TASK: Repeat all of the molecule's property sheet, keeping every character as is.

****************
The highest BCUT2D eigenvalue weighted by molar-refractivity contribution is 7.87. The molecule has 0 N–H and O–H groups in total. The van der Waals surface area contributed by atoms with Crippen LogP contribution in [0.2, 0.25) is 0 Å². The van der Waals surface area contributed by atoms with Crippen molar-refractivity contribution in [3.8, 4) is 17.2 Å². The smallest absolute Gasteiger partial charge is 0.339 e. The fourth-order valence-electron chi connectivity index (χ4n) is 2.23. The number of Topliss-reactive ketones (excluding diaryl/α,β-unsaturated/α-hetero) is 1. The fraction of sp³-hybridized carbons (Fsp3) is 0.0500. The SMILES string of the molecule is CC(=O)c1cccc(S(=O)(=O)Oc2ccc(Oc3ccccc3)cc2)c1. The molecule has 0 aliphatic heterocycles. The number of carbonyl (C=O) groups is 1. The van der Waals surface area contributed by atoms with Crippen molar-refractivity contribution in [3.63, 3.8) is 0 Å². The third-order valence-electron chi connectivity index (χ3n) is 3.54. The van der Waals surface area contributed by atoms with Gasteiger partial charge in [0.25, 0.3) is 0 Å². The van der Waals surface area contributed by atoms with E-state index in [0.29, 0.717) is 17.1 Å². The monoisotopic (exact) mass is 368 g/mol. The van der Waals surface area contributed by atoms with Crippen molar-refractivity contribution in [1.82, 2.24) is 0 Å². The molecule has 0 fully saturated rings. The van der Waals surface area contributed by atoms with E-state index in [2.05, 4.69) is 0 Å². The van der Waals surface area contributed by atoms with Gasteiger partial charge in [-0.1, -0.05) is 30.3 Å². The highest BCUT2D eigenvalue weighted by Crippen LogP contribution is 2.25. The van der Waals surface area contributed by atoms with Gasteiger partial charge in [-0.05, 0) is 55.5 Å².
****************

The highest BCUT2D eigenvalue weighted by molar-refractivity contribution is 7.87. The molecule has 0 N–H and O–H groups in total. The van der Waals surface area contributed by atoms with Crippen LogP contribution in [0.2, 0.25) is 0 Å². The van der Waals surface area contributed by atoms with Crippen molar-refractivity contribution in [3.8, 4) is 17.2 Å². The smallest absolute Gasteiger partial charge is 0.339 e. The fourth-order valence-electron chi connectivity index (χ4n) is 2.23. The number of Topliss-reactive ketones (excluding diaryl/α,β-unsaturated/α-hetero) is 1. The fraction of sp³-hybridized carbons (Fsp3) is 0.0500. The SMILES string of the molecule is CC(=O)c1cccc(S(=O)(=O)Oc2ccc(Oc3ccccc3)cc2)c1. The molecule has 0 aliphatic heterocycles. The number of carbonyl (C=O) groups is 1. The van der Waals surface area contributed by atoms with Crippen molar-refractivity contribution in [3.63, 3.8) is 0 Å². The third-order valence-electron chi connectivity index (χ3n) is 3.54. The van der Waals surface area contributed by atoms with Gasteiger partial charge in [0.25, 0.3) is 0 Å². The van der Waals surface area contributed by atoms with E-state index in [0.29, 0.717) is 17.1 Å². The monoisotopic (exact) mass is 368 g/mol. The van der Waals surface area contributed by atoms with Crippen molar-refractivity contribution in [1.82, 2.24) is 0 Å². The molecule has 0 fully saturated rings. The van der Waals surface area contributed by atoms with E-state index in [2.05, 4.69) is 0 Å². The van der Waals surface area contributed by atoms with Gasteiger partial charge in [-0.1, -0.05) is 30.3 Å². The highest BCUT2D eigenvalue weighted by Crippen LogP contribution is 2.25. The van der Waals surface area contributed by atoms with Gasteiger partial charge in [-0.05, 0) is 55.5 Å².